Grading Government on the Curve 

It is probably too early to give out report cards on our various branches of government, but before we move deeper into what could turn out to be a crucial year, a little preliminary judgmentalism might serve a constructive purpose.

  • Justin Fox Burks
  • Lee Harris

To start with the national government: Now, that is an unruly classroom. As a collective institution, it gets an Incomplete, and that's grading charitably. The president, Donald Trump, gets an F, and that, too, is almost an act of charity. It almost implies that Trump is trying to succeed at something. There's no question that the president has failed singly — to articulate and carry out a coherent, productive theme of government, as well as to accomplish any of his sundry private goals, notorious among which is his insistence on building a wall on our southern border. One of the first things most of us learned in school was the folly of the Great Wall of China. At enormous expense, an impenetrable barrier was erected across that Asian nation's northern frontier, preventing potentially troublesome access from without but also dooming a once thriving kingdom to hundreds of years of isolation and stagnation from which it is only now recovering. Trump would have us repeat that doomed experiment. Meanwhile, he is failing at various other assignments and seems not to know the meaning of homework.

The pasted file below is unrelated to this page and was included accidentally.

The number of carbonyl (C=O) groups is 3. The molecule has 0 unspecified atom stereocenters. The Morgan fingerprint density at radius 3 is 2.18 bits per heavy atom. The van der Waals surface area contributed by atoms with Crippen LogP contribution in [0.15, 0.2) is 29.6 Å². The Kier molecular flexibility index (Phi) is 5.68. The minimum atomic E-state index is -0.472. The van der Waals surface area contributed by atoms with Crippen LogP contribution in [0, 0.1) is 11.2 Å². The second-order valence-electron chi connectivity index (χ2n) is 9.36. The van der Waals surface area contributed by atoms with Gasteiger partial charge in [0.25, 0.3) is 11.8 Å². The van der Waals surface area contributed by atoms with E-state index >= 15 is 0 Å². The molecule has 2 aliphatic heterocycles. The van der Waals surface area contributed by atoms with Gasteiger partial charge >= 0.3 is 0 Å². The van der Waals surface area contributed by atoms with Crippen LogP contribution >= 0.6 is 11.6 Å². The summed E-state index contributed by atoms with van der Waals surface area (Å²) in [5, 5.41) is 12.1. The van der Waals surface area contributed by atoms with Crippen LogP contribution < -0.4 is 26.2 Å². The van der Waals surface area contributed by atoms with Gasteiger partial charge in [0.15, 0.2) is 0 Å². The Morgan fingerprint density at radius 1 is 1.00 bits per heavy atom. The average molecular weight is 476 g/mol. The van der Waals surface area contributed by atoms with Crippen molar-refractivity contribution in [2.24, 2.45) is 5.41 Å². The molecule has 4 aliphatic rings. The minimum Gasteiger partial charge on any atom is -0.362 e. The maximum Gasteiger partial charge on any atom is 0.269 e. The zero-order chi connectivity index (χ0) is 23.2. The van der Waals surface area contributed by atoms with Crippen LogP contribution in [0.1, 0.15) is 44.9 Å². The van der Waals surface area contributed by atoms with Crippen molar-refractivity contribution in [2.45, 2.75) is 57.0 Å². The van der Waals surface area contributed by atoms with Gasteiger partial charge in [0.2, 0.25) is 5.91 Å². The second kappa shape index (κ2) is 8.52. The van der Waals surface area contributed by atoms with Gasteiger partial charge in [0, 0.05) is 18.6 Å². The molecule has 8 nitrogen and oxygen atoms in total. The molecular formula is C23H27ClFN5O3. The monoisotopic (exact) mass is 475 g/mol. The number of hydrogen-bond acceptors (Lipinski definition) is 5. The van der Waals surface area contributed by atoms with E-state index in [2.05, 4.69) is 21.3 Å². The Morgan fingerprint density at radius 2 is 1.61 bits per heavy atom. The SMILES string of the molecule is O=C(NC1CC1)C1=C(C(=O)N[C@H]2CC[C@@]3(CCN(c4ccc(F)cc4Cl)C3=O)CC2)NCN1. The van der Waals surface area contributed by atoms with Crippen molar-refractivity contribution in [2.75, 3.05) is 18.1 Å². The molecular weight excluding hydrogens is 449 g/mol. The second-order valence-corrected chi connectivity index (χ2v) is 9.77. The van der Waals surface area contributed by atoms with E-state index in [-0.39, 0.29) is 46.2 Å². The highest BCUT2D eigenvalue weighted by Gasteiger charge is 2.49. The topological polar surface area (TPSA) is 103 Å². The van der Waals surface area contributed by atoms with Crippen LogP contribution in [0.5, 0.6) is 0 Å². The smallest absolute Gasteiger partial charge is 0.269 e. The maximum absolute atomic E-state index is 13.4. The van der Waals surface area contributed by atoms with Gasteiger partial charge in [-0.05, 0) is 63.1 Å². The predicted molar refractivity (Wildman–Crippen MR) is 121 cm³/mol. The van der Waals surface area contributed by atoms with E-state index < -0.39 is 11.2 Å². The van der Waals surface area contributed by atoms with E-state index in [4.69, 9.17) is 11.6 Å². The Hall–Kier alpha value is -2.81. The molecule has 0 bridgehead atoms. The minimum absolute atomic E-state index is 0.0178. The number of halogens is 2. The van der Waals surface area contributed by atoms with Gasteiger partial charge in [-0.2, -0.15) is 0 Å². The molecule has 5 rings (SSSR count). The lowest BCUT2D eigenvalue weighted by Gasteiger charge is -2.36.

On the score of conduct, he also fails at working and playing with others — having made a mess of our relations with long and trusted allies and simultaneously permitting — or inviting — outside bullies of his acquaintance to nose into our classroom and creating enough mayhem of his own to shut things down altogether. All in all, some form of expulsion may be the only option here.

At the level of state government, we've just begun what amounts to a new semester, and from the looks of things [see cover story], the various students involved in the  process seem entitled, at the very least, to an A for effort.

We have a city council that is just getting reorganized after several of its members transferred to other institutions. The reconstituted group is about to undergo crucial exams in the form of an election year, as is Mayor Strickland, whose authority to lead the body is about to be tested as well. The final grades here will come decisively this fall.

County government is off in a brand new direction under the tutelage of a new mayor, Lee Harris, who is proposing what amounts to a new curriculum based on re-evaluating the nature of justice. So far the body of commissioners he's working with seem inclined to follow his example and are working in harness, keenly exploring the new group project. This effort, too, needs some additional time for evaluation, but we are impressed so far.

Government is an inexact science, and opinions about it are famously subjective. All grading is, more or less, on the curve of our relatively modest expectations. We will periodically  look in on the various branches of government in this space and let you know what progress, if any, is being made.

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